Despite all proclamations to the contrary over the past year, Celera Genomics is still in the data business. Last week, the company released Celera Discovery System 3.8, reaffirming its goal to serve as the genomics community’s definitive information source, a role that the company’s upper management has tended to downplay since it launched full speed into drug discovery last year.
But the truth is that data is still paying Celera’s rent: While the company’s total revenues of $22.9 million for the last quarter were down from $35 million for the year-ago period, revenues for the online business increased year-over-year, from $17.3 million to $20.3 million. As a percentage of total revenues, the online business brought in 89 percent of the company’s quarterly revenues, compared with 49 percent in the year-ago period. Celera said it expects to bring in $85 million to $95 million from existing CDS subscriptions in the 2003 fiscal year.
Of course, the genomics database market has changed quite a bit over the past year, and Celera’s sister company Applied Biosystems, which now markets CDS, hasn’t lost sight of that fact: The company revamped the academic subscription model for CDS in a bid to attract a larger share of the academic and non-profit user base. In addition, the company isn’t touting Celera’s proprietary data as the primary selling point for the new release. According to Tony Kerlavage, senior director of bioinformatics applications management at Celera, the “key differentiator” between CDS and other options lies in value-added features such as high-quality curation, the aggregation of more than 40 additional data sources, and the seamless integration of that additional data with the company’s genomic information.
“For us it’s not really an issue of proprietary sequence data anymore. That was the old story, when obviously we were bringing data to our customers much sooner than they could get it in the public domain.” said Kerlavage. “For us now, our focus is on quality.”
According to Kerlavage, that quality comes in several forms, including expert curated mouse transcripts, transcription factor binding sites mapped onto the human genome, the ability to view syntenic information between human and mouse, 4,000 additional protein families and 12,000 subfamilies in the Panther protein classification library, and links to key publications related to the structure and function of genes and gene products.
On the tool side, the CDS map viewer has been enhanced to enable the mouse/human syntenic view, Kerlavage said, and Celera partnered with Lion Bioscience to add several Emboss tools for sequence manipulation and protein analysis. In addition, CDS now offers a batch Blast option so users can upload multiple sequences into the search engine.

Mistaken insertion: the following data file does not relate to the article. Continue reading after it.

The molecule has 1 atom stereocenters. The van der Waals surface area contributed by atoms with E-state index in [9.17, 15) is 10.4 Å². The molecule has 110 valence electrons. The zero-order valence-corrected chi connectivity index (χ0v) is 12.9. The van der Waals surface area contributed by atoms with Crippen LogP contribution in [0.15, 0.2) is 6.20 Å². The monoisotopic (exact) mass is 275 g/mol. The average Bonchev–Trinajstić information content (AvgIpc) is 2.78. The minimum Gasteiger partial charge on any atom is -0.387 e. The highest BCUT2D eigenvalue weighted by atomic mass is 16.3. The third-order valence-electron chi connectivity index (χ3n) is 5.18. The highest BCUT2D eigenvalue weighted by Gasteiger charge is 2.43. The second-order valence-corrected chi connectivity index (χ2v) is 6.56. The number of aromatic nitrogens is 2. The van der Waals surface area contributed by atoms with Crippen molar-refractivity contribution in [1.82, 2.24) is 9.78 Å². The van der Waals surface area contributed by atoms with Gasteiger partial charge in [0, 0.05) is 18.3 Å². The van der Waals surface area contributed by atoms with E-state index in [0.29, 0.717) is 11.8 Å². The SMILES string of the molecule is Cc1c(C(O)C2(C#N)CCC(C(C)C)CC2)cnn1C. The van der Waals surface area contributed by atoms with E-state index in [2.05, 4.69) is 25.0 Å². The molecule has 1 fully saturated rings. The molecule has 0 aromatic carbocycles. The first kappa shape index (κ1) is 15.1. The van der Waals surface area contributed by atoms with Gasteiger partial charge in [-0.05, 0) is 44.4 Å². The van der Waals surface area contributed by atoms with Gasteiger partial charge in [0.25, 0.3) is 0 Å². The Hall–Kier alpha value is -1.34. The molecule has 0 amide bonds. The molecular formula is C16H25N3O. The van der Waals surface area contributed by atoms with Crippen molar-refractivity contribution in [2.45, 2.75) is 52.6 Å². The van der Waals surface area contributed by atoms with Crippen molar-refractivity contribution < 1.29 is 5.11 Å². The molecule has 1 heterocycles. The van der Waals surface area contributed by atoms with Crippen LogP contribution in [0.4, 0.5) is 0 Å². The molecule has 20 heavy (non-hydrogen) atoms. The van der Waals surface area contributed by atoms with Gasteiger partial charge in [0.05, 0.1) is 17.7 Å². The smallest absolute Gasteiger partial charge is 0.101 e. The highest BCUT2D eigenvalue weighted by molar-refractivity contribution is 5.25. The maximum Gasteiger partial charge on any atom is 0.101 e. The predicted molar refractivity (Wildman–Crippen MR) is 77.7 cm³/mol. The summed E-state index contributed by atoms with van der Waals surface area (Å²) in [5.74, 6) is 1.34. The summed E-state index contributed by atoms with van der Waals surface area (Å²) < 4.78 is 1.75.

Keep it Simple, Celera
A key feature of the new CDS is a drastically lowered barrier to entry for academic and non-profit subscribers. ABI decided to drop its “complex, multi-user, multi-year” subscription pricing system in favor of a no-nonsense single-user, one-year model, Kerlavage said. Subscribers can sign up directly through the CDS website, making the purchasing process far less complicated.
At $2,000 per user per year, the flat fee is “comparable” on a per-user basis to the old model, Kerlavage said, but noted that the primary benefit of the new system is its compatibility with academic grant cycles. In some cases, Kerlavage said, potential subscribers “really wanted to subscribe to the product but were finding it difficult to do a three-year commitment when that didn’t mesh with their grant cycles.”
A CDS fact sheet from ABI noted that a similar one-year, single-user subscription model “is planned in the near future” for commercial subscribers, but Kerlavage indicated that the commercial version may not be quite as simple as the academic model. “The terms between academic and commercial licenses do differ. We’re constantly looking at how to improve both the academic and commercial offering, but at this point in time the commercial offering is quite different than just the straight CDS license.” One difference, for example, is that most commercial CDS subscribers already have site licenses, making the transition to a single-user model a bit trickier.
“With this launch right now, our current goal is to attract individual academic scientists,” Kerlavage noted. “We’re really trying to make this widely accessible to academic users worldwide.”
As the market continues to question the value of commercial genomics databases, the rest of the bioinformatics sector will certainly be watching to see if Celera’s plan pays off.